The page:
U.S. Justice Department Indicts Russians Who Used Bitcoin to Interfere in 2016 Presidential Election

Omar Faridi
  • Russian nationals were charged with federal crimes involving interference with the US 2016 presidential elections.
  • 12 Russian intelligence officers were charged with using Bitcoin to buy servers used for hacking US government computers.

The US Justice Department announced on Friday an indictment charging twelve Russian citizens for attempting to use Bitcoin (BTC) to engage in money laundering activities. The accused, according to the indictment brought forward by the Special Counsel’s Office, used the cryptocurrency to hide their alleged involvement in interfering with the 2016 U.S. presidential elections.

Reportedly, the accused are members of Russia’s Main Intelligence Directorate (GRU) and have been charged with trying to hack the US Democratic Congressional Campaign Committee’s servers.

The GRU officials, who’re part of the Russian military, have also been indicted on charges of engaging “in a sustained effort to hack” the Democratic National Committee’s (DNC) private databases. All twelve defendants have been accused of trying to unlawfully gain access to confidential information related to former US Secretary of State Hillary Clinton’s presidential campaign.

Defendants “Conspire To Hack” Government Servers

It’s believed that through these data breaches, the accused Russian officers leaked classified information and labeled it as “Guccifer 2.0” and “DCLeaks.” These incidents can be traced back to July 2016 when the DNC revealed that their computer systems had been infiltrated by two different Russian entities known as “Cozy Bear” and “Fancy Bear.”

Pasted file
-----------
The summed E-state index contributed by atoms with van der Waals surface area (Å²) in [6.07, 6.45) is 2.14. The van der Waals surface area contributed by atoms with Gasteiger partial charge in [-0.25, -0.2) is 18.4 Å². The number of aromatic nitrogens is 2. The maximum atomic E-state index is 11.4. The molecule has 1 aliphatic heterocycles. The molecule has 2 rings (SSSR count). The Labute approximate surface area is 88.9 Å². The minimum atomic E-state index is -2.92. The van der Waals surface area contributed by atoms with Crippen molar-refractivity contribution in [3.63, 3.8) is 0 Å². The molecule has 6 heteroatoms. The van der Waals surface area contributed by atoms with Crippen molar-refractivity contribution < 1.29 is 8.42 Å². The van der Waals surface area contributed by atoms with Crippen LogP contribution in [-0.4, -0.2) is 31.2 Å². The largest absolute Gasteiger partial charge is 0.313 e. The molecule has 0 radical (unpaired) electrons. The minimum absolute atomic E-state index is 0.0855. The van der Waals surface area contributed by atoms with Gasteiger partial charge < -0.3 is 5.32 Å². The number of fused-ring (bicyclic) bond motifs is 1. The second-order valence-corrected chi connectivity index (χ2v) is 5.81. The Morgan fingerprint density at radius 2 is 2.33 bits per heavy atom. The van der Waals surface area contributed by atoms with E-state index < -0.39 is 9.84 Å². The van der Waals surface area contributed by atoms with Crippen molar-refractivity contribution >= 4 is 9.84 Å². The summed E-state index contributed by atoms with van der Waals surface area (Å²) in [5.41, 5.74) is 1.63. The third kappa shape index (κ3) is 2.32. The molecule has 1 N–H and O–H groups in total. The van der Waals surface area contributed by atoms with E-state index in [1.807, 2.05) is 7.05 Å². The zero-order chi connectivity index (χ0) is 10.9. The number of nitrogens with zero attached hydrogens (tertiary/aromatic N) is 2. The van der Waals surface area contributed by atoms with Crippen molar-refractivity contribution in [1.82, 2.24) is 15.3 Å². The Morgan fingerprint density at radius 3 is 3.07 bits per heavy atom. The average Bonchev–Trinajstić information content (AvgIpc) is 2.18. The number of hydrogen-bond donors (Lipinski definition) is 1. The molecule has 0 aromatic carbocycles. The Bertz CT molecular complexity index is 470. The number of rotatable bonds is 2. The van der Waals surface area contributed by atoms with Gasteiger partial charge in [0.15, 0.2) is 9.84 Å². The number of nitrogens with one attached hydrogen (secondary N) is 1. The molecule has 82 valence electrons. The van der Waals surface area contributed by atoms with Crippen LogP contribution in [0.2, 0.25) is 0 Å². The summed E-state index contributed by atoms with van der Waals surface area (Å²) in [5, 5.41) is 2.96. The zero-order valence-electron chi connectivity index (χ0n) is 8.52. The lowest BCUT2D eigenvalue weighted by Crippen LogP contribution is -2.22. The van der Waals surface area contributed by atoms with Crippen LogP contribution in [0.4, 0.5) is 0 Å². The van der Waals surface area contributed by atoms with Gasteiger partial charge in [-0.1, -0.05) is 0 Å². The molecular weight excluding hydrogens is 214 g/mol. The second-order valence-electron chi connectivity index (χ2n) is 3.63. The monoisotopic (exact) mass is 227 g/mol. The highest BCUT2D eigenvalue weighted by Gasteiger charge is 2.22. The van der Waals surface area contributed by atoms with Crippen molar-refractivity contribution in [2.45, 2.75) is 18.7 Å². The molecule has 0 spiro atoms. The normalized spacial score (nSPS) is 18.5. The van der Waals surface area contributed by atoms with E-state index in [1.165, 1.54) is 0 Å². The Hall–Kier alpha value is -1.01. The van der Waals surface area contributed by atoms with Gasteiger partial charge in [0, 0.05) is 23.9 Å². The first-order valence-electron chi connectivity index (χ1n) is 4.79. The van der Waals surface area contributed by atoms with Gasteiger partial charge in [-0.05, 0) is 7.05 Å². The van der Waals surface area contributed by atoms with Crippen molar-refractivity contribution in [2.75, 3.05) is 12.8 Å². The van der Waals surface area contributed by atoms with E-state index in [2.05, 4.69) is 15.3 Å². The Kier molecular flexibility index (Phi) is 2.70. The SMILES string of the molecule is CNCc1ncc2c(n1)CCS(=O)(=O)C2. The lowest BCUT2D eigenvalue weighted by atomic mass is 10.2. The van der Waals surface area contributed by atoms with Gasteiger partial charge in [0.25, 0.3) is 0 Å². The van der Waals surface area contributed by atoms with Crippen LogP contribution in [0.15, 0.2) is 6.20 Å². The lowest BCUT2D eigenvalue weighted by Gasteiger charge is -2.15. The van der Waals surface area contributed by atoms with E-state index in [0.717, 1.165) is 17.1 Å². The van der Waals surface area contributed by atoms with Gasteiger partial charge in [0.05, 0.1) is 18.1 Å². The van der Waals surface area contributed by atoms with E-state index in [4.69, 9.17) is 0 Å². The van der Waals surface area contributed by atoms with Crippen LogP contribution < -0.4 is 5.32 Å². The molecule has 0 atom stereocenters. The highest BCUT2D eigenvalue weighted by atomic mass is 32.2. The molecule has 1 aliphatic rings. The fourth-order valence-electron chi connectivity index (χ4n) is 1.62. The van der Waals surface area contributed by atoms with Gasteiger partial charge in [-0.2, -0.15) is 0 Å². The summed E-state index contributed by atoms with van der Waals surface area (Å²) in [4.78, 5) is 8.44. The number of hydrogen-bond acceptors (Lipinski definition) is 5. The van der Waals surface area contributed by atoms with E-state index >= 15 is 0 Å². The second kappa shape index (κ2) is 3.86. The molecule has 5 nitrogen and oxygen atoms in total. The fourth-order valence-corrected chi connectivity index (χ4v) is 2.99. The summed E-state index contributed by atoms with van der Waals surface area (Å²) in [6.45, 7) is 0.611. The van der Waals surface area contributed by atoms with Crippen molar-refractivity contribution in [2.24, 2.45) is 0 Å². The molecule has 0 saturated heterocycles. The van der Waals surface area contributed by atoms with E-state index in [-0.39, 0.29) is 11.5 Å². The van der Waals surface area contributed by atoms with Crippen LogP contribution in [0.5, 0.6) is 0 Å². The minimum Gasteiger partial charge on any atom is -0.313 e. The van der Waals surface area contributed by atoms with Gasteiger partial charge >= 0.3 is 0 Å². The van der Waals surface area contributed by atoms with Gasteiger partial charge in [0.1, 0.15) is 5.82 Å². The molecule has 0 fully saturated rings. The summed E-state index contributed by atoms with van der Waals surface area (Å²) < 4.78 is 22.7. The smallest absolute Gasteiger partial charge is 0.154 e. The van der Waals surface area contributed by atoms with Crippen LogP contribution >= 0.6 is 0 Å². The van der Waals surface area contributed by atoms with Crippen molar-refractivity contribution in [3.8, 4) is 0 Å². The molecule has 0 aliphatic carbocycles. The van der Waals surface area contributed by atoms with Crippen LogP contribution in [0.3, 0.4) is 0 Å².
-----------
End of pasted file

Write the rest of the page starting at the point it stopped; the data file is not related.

The Russian hackers then reportedly went on to share thousands of DNC’s confidential messages with Guccifer 2.0, a Romanian hacking group. Soon after this, compromised classified information was posted on WikiLeaks.

US Special Counsel Robert Mueller was quick to follow up on these incidents and now all twelve of the Russian military’s intelligence officers have been indicted by District of Columbia’s grand jury.

Charges levied against the defendants include interfering with the US state boards of election and obtaining unauthorized access to private information belonging to the secretaries of state by “conspir[ing] to hack into [their] computers.” Charges also include tampering with elections software, although it isn’t clear whether the hackers influenced the electoral voting process.

Notably, Mueller’s investigation suggests that the accused used spear-phishing attacks, which are fraudulent emails sent from compromised accounts of trusted senders with the intention of obtaining confidential information from unsuspecting recipients. “X-Agent” (or “Sofacy”), the tool allegedly used for spear-phishing, is believed to also have been used by other Russian hackers reportedly linked to the GRU.

Bitcoin Used To Buy Servers

Interestingly, in a possible attempt to prevent these crimes from being traced back to them, the Russian hackers bought bitcoin and used the pseudonymous cryptocurrency to purchase servers and other computer accessories.

 The computing hardware is believed to have been used to help them infiltrate private US government networks. In addition to being charged for influencing and interfering with the 2016 US presidential elections, the accused have been charged with using bitcoin to engage in money laundering activities.